Choose to travel during the coolest parts of the day and consider using cooling beds.
Take regular stops so that your dog can stretch their legs and provide them with fresh water each time.
The Medical Bit
Heck Yes! You and your best bud are going on a holiday abroad! You will get to enjoy new food, culture, and experiences. And meet lots of different doggos and people.
However, it is crucial to be prepared for any potential health risks.
- Before you go, research the diseases that are common in the country you are visiting, both for yourself and for your dog.
- Make sure you take necessary precautions to protect yourself and your pet from any potential risks. For instance, biting flies, ticks, and tapeworms are prevalent across the EU, so it's important to use parasite protection to safeguard your dog.
- Additionally, consider how you will prevent heatstroke and keep your pet cool in warm weather.
- Also, keep in mind that while your dog may be protected against rabies, you may not be. Therefore, take appropriate measures to avoid any potential risks.
What do I need to worry about?
The tapeworm Echinococcus multilocularis is spread by foxes, but it can also infect dogs. If dogs are infected, they can pass it on to humans and cause a potentially fatal condition called alveolar echinococcosis.
The infection is usually caused by contact with faeces (poo), but worm eggs can also sometimes be found on dogs’ coats if they have been rolling in fox poo.
The UK is considered echinococcus-free, so if you are returning to the UK with your dog, it is essential to have them wormed with a treatment for tapeworm.
Even if you are staying abroad for a long time, a dewormer should be used monthly as a preventative treatment.
Ticks can carry three diseases found in Europe that are not found in the UK: Babesia canis, Erlichia canis, and Hepatozoon. These infections can lead to anaemia and bleeding.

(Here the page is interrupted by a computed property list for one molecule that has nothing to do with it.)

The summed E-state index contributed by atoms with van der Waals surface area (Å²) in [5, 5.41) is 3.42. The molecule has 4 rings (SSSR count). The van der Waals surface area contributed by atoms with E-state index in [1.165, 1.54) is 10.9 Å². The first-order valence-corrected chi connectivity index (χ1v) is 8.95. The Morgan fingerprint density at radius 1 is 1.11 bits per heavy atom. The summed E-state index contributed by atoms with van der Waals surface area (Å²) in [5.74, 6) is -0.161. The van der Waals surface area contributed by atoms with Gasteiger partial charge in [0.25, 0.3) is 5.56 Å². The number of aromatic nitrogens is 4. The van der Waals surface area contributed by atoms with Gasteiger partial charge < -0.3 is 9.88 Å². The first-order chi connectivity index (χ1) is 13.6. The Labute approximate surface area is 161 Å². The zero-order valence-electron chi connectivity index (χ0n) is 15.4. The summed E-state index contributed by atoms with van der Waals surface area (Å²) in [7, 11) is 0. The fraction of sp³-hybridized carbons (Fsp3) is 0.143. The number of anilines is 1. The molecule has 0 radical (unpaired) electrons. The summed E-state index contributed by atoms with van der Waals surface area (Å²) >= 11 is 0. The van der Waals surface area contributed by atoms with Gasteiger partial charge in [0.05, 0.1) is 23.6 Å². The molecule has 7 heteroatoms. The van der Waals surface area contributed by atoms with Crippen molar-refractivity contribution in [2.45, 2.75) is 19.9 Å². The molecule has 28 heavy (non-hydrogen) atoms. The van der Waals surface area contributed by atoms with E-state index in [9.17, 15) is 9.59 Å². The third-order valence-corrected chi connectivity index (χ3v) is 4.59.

In addition, a type of tick found in Europe, Rhipicephalus sanguineus, is not found in the UK and can be found indoors in homes and kennels, increasing the risk of infestation and infection.
Sandflies (found in coastal areas of the Mediterranean) can carry a parasite called Leishmania Infantum, which can cause a potentially fatal disease.
Treatment, while possible, is lifelong.
Mosquitoes can carry the heartworm Dirofilaria immitis, which can cause heart failure, lung disease, and in the most severe cases, a blockage to one of the major blood vessels into the heart.
Your dog will be protected by their rabies vaccination, but you are not.
Therefore, your dog may attract unwanted attention from potentially infected wildlife or even feral dogs. If you get bitten, seek immediate medical advice.
These diseases may not cause symptoms until some time after you have returned home, and may require special tests to diagnose them.
And last but not least!
It’s why we go abroad, but it is worth remembering that dogs need to acclimatise too, and they cannot take their coats off.
Shade, fans, cooling mats, and paddling pools can all help, but if your dog has a thick coat, even this might not be enough.
Like you would in the UK, avoid walks in the hottest part of the day to avoid heatstroke.
We cannot always prevent our pets from catching diseases abroad, but we can reduce the risk.
- Use tick prevention - there are several spot-on, tablet, and collar options for this. It is worth noting that if your dog swims frequently, this can stop spot-on and collar tick prevention treatments from working properly.
- Use a wormer - to prevent heartworm and there parasites. Start one month before you travel, and continue for one month after you return. Remember you will need a dewormer that treats tapeworm to return to the UK, make sure you find a vet that can administer this in the country you are travelling to before you travel.
- Avoid sandflies - by keeping your dog indoors at dawn and dusk during May to September.
- Use fly repellent containing synthetic pyrethroids - this does not prevent disease entirely, but it may help to reduce fly bites. Some collars contain both fly repellent and tick prevention.
There are several product options available for tick, fly bite, and heartworm prevention. There is also a vaccine for Leishmania now available in the UK.
This does not stop dogs from getting the disease but reduces the risk of them getting an active infection and symptoms.
Talk to your vet or a Buddy vet nurse to work out the best prevention strategy for your dog.
Then all that's left to do is pack and prepare for a fantastic, stress-free holiday with your pooch!